There are no good guys in the epically brutal 'The Northman.' And that's OK.

Franchise action films are in love with justice. “James Bond,” “Superman,” “Iron Man,” “Harry Potter” and even “Ghostbusters” go out of their way to let you know that the people onscreen aren’t just shooting, hitting or blasting each other for fun. They are shooting, hitting or blasting each other for good. The special effects and choreography are anchored to a morality tale that justifies excesses of violence and lots of explosions.

Based on the same Danish legend that inspired Shakespeare’s “Hamlet,” the film is a tale of revenge and blood for its own sake.

Robert Eggers’ historical action epic “The Northman” is resolutely, and gloriously, uninterested in justice or in setting things right. Based on the same Danish legend that inspired Shakespeare’s “Hamlet,” the film is a tale of revenge and blood for its own sake, which forcefully puts a sharpened axe through any moral catharsis. Like the ravens that occasionally flap across the screen, viewers aren’t there to witness the triumph of heroism. They’re there to feast on the carrion.

The revenge-plot swings back and forth as efficiently as a scythe. In the 800s A.D., King Aurvandill (Ethan Hawke) is murdered by his brother, Fjölnir (Claes Bang), who also seizes and marries Aurvandill’s queen, Gudrún (Nicole Kidman). Aurvandill’s son, Amleth (Alexander Skarsgård) escapes, and swears to revenge his father, save his mother and kill Fjölnir.

After some years working as a mercenary, Amleth joins a Rus raiding party that destroys a village and enslaves the inhabitants. He finds out the captives are destined for Fjölnir, who was driven from his home by the king of Norway and now lives in reduced circumstances in Iceland. Amleth disguises himself as a slave and plots to murder Fjölnir with the help of a fellow slave, Olga (Anya Taylor-Joy), and the requisite magic sword.

We see Amleth’s horror as a child when Fjölnir kills his father; viewers are likely to be on his side. But Eggers makes sure it’s clear that Amleth’s isn’t the right side. The scene in which he raids the village is a ravishly filmed panorama of war crimes: prisoners killed, women and children murdered, prisoners burned alive. Amleth participates without any apparent qualm. The fight choreography is brutal, animalistic and efficient; Amleth cuts a swath through opponents who are obviously less well trained and are just trying to defend their families. He tears out one poor man’s throat with his teeth.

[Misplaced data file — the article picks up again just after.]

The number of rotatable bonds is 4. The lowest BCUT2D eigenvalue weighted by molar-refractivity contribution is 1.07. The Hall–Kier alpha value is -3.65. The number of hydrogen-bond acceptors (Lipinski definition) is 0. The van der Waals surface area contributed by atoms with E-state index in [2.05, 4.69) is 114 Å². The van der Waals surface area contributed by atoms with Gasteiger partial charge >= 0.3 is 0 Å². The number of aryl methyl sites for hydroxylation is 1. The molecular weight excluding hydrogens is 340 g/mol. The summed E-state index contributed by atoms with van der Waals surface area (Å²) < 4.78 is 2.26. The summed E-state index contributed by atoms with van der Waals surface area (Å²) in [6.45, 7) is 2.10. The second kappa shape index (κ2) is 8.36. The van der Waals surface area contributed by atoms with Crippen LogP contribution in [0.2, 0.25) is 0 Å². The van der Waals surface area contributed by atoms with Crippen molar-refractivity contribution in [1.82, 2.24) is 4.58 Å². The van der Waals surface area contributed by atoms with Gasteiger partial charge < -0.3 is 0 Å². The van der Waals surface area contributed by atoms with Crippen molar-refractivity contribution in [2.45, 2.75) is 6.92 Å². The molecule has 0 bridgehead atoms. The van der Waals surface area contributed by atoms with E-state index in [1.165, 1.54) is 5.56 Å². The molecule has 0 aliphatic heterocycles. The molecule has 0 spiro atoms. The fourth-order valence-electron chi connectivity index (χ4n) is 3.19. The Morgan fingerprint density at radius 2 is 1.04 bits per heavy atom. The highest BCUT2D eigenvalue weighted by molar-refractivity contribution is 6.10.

Nor is Fjölnir a caricature villain. Yes, he enslaves people, murders with impunity and tries to rape Olga. He’s a bad person. But he obviously cares for his wife and for his children. Both he and Amleth are brutal, vicious men who take what they want and deal out bloody violence to those who stand in their way.

That spectacle of carnage is the purpose of the film, and Eggers knows that viewers know it.

That spectacle of carnage is the purpose of the film, and Eggers knows that viewers know it. Amleth is bound by fate. He must fulfill his revenge plot so that he can die in battle and enter the hall of Odin, as a number of seers (most notably one played by Björk) tell him. Is that a fanciful pagan notion? Or is it the logic of the action/revenge film? For Eggers, it’s the same thing; the old cycle of violence and the new cycle of violence are caught in the same giant world tree that haunts Amleth’s visions.

The movie could easily end an hour in, if Amleth just killed Fjölnir as soon as he arrived on the farm. But, as he tells Olga, it’s not time yet; he’s got to keep following fate, or the plot. A bit further on, when Fjölnir captures him and beats him, Amleth tells his uncle confidently that he cannot be killed yet because it’s not time. That sounds like a mystical prediction. But it could also just be the star of a film checking his watch, and figuring out that the run time isn’t finished.

Amleth does waver at points. He wonders if hate is really the only path, or whether he can turn aside for love. But ultimately fear chains him to his destiny. He worries that Fjölnir will never let him be, so back to destiny he goes — though the decision was never really in doubt. An action movie has to have a climactic battle. And this one, set astride a volcanic fissure, very much delivers.

Before he goes on a raid, Amleth performs an animalistic ritual — growling and declaring that he has cast off his human traits to become a bear or a wolf. Conscience, compassion, kindness are set aside for the crack of skulls. Amleth doesn’t pretend to be righteous. He pretends so he doesn’t have to think about righteousness at all.

Eggers offers his viewers a similar experience of amorality. This isn’t a superhero flick where the conceit is that every mega-explosion saves another baby. The immense, desaturated vistas, stark and open, don’t afford much hiding place for hypocrisy or self-deception. “The Northman” offers elaborately staged hatred and death. It was popular then; it’s popular now.

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